A director or prescribed officer is prohibited from using his position or confidential and price-sensitive information to benefit himself or any related third party, whether financially or otherwise. Directors
and officers are also required to inform the board timeously of conflicts, or potential conflicts of interest that they may have in relation to particular aspects of business or other directorships.
At the start of each board meeting, at the request of the chairman of the board, all board members must declare any actual and/or potential conflicts of interest with matters to be considered at that meeting.
A register of individual directors’ interests in and outside the company are maintained, updated and signed by the directors.
The personal interests of directors are monitored comprehensively and reported continuously in terms of the embedded governance practices as reported above.
Directors have unrestricted access to the company secretary, who provides guidance and advice in relevant circumstances and may also seek independent advice in terms of the protocol for the procurement of
independent external advice, regarding the business of the group, at the cost of the company.
Share trading by directors and management takes place in terms of a formal Code of Conduct for Personal Trading of Shares and Positions in the Group. Directors’ and prescribed officers’ dealings
are disclosed on the Senwes website within 24 hours of a trade occurring. Directors’ personal shareholding in the Senwes Group is also published in the integrated report on an annual basis.
The personal interests of the current board members in the group are disclosed annually in the integrated report.
The board meets at least quarterly and board meetings are well attended.
The chair is a non-executive director who is appointed by the board on an annual basis. The positions of the chair and the chief executive officer are separate with segregated duties.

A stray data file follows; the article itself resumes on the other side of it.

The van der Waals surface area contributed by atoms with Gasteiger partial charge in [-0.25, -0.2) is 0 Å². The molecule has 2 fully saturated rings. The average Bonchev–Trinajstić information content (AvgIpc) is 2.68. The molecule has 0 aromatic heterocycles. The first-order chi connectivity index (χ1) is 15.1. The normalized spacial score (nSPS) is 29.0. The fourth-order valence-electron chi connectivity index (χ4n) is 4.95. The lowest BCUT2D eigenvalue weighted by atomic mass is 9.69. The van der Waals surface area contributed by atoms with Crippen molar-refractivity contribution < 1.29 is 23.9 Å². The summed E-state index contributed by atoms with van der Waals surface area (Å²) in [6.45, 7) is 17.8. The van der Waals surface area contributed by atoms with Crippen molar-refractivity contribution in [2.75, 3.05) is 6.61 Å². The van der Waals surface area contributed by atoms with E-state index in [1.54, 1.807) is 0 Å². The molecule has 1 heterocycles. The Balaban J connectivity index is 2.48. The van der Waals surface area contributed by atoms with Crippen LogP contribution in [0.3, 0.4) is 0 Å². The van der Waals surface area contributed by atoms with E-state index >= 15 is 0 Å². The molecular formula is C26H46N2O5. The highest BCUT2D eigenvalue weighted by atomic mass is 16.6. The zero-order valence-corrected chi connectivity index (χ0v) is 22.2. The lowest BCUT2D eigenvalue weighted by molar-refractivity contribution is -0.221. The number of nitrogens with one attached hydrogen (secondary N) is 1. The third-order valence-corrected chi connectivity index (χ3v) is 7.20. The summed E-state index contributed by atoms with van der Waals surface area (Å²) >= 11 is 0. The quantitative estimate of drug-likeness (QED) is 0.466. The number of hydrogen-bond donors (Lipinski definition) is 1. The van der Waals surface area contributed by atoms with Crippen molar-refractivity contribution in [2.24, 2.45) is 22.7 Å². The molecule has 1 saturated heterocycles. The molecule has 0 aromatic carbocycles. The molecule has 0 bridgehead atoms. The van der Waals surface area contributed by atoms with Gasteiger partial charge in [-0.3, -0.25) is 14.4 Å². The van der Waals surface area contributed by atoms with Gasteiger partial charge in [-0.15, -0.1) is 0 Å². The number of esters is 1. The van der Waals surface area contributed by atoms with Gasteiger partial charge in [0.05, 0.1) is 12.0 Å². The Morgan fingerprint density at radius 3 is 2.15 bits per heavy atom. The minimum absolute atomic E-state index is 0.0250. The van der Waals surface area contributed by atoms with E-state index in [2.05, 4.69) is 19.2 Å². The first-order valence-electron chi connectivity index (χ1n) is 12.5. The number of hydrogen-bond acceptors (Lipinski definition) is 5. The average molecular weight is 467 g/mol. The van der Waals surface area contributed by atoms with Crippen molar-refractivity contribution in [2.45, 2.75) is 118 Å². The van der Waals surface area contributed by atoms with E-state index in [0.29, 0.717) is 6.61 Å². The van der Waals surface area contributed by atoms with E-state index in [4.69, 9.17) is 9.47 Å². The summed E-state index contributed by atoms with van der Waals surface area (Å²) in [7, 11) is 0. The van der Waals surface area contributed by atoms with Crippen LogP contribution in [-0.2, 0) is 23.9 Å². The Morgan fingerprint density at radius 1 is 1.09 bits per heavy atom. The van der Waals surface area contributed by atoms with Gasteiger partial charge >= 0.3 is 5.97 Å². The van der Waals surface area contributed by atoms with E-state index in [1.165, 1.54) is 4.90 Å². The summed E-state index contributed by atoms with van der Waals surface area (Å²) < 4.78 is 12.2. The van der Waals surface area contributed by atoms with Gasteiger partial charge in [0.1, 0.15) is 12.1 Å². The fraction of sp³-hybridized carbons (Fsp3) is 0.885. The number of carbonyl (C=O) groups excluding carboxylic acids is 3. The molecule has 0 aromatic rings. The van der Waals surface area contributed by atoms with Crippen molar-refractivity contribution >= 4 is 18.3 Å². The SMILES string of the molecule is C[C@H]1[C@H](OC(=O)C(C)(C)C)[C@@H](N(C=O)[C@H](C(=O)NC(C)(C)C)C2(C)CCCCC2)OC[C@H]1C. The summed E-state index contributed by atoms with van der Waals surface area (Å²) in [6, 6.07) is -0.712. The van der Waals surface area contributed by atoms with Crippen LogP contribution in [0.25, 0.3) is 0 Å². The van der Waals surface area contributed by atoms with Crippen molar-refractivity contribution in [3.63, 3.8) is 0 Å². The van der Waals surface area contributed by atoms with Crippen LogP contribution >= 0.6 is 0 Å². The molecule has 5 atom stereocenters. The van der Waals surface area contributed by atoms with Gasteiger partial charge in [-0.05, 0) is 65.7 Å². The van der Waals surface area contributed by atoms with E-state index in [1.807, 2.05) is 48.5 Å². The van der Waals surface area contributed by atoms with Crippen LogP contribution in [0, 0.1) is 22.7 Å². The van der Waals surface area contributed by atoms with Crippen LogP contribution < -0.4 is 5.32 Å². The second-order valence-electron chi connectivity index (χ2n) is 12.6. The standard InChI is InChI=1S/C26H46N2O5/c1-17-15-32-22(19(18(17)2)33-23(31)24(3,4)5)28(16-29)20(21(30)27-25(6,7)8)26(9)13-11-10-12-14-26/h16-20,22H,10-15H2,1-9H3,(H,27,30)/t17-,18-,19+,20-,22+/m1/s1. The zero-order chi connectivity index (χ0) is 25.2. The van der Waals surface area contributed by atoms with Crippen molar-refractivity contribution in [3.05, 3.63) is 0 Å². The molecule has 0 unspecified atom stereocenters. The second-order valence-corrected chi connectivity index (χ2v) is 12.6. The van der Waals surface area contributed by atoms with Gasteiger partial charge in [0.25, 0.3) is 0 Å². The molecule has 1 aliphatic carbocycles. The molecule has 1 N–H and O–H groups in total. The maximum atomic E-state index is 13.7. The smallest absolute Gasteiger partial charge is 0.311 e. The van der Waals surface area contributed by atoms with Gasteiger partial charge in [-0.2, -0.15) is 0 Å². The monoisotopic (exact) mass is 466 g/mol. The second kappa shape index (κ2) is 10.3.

The primary role of the chair is to provide ethical and effective leadership to the board, set the tone for its performance and undertake the management thereof. Our chairman regularly engages with board
members collectively and separately.
The chair must maintain regular dialogue with the chief executive officer regarding all operational matters and must, without hesitation, consult the remainder of the board regarding any matters which may
be a source of concern. He also acts as facilitator at all meetings of the board of directors (or members' meetings) in order to ensure that no member, executive or non-executive, dominates discussions,
that appropriate discussions take place and that relevant opinions are forthcoming.
The chair is the link between the board of directors and chief executive officer and the chief executive officer informs the chair of all substantial matters between board meetings.
Functions and mandates
The board of directors provides leadership and strategic guidance to safeguard stakeholder value creation within a framework of prudent and effective controls. This makes it possible to assess and manage risk to ensure
long-term sustainable development and growth.
The board has ultimate accountability and responsibility for the performance and affairs of the company and ensures that the group adheres to high standards of ethical behaviour.
The board established a number of committees to facilitate effective decision-making and to assist the board in the execu¬tion of its duties and powers, whilst still reserving the material decisions
for itself in terms of the Reservation of Authority.
Board committees serve a useful purpose by focusing on clearly defined issues in greater depth than the main board. The group makes use of these board committee structures to ensure that the onerous
work of the board is being attended to properly.
These committees meet regularly in terms of the boards annual work plan and annually review their mandates, after which such mandates are presented to the board for approval.
The board committees assist the board in the discharge of its duties and responsibilities. Each board committee has formal written terms of reference that are reviewed annually, and effectively delegated authorities.
The board monitors these responsibilities to ensure effective coverage of and control over the operations of the group. Details of the committees; considerations and focus areas during and for 2023 are